Followers of this conspiracy theory simply changed their names, baptizing themselves as anti-child trafficking groups, or migrated to other communities, including those around the anti-vaccine movement.

Others turned to groups promoting Donald Trump's lies about alleged electoral fraud against him in the 2020 presidential election. Many of the people who ended up storming the Capitol were active in these Facebook groups, according to a report included in these. documents, first reported by BuzzFeed News in April.

The researchers cautioned that one of the reasons Facebook has been unable to stop these groups is because it has targeted them individually and has not treated them as a cohesive movement.

"A headache"

The attack on the Capitol led to a moment of self-criticism for employees.

One team noted that the lessons they learned about the QAnon warned them against being overly lenient with the content of the anti-vaccine movement, which researchers said came to understand half of the impressions on vaccines across the platform.

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Facebook's 'Dangerous Content' team formed a task force in early 2021 to find ways to deal with the kinds of users who had been a challenge to the social network: communities like QAnon, COVID-19 deniers and the movement misogynist incel that are not obvious terrorist or hate groups, but which, by their nature, pose a risk to the safety of individuals and societies.

The goal was not to eradicate them, but to slow the growth of these “harmful topic communities”

, with the same algorithmic tools that had allowed them to grow out of control.

"We know how to detect and remove harmful content, adversarial actors, and malicious coordinated networks, but we have yet to understand and deal with the additional harms associated with forming harmful communities," the team wrote in a 2021 report.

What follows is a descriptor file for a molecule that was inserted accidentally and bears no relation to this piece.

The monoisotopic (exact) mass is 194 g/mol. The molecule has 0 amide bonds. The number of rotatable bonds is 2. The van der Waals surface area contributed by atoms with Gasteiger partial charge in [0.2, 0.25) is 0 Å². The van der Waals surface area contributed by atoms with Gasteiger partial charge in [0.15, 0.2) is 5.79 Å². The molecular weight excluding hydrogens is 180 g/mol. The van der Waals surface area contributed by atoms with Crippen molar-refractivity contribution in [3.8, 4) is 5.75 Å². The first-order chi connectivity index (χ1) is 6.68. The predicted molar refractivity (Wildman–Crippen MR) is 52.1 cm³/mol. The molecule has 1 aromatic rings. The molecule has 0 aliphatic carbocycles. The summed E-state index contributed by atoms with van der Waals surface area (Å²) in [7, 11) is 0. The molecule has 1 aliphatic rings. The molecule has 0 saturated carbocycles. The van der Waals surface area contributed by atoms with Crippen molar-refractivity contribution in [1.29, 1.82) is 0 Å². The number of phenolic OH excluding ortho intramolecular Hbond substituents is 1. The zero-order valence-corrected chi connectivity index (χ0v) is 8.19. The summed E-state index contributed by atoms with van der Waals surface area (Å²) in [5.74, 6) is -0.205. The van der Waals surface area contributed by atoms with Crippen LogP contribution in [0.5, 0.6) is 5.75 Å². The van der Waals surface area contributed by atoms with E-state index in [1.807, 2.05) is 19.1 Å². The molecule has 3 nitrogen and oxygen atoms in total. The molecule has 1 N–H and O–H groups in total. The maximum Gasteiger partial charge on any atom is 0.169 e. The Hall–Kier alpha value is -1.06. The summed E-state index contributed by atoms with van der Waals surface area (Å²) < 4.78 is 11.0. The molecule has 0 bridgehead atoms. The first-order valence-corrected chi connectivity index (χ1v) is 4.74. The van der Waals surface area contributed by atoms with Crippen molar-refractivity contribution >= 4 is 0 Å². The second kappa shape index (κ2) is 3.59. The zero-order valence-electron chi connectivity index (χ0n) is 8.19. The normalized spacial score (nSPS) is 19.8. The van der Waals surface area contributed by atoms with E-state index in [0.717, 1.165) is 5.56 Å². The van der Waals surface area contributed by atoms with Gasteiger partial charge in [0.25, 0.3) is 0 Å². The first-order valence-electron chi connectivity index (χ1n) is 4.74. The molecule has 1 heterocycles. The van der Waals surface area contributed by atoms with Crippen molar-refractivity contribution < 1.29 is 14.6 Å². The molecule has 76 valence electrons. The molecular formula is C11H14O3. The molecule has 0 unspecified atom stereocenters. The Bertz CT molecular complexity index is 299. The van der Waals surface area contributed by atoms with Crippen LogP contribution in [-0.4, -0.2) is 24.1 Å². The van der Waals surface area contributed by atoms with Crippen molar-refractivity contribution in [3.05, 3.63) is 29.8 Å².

A Facebook group dubbed Drebbel, by the 17th century Dutch engineer Cornelis Drebbel, was tasked with discovering how users radicalize to block these paths on Facebook and Instagram.

The group works with the program to "de-amplify" extremist groups and false information.

In March, researchers found that many of the users participating in the QAnon community came through groups that act as gateways.

They believe that they can put obstacles so that users do not reach these groups, in the same way in which their algorithms previously directed them to them.

"We found, like many problems on FB, that this is a headache

with a relatively small number of actors creating a large percentage of the content and growth," the group wrote.

The Facebook spokesperson said the company had "focused on results" in relation to COVID-19 and had seen a 50% decrease in content that misrepresents the efficacy and safety of vaccines, according to a survey that conducted in conjunction with Carnegie Mellon University and the University of Maryland.

It remains to be seen whether Facebook's most recent integrity initiatives will be able to stop the next dangerous move of conspiracy theory

or the violent organization of existing movements.

But his policy recommendations may carry more weight now that the violence of January 6 exposed the enormous influence and dangers posed by even the smallest extremist communities and the misinformation they fuel.

The power of the community, when based on harmful themes or ideologies, represents a greater threat to our users than any content, adversary actor or malicious network ”

2021 facebook report

The Facebook spokesperson added that the recommendations in the 'Deamplification Roadmap' are already being implemented: "This is important work and we have a long history of using our research to make informed changes to our applications," the spokesperson wrote. .

“Drebbel is consistent with this approach, and his research helped inform our decision this year to permanently stop recommending civic, political or news groups on our platforms.

We are proud of this work and hope it continues to inform product and policy decisions in the future, ”he concluded.

Source: telemundo

All news articles on 2021-10-23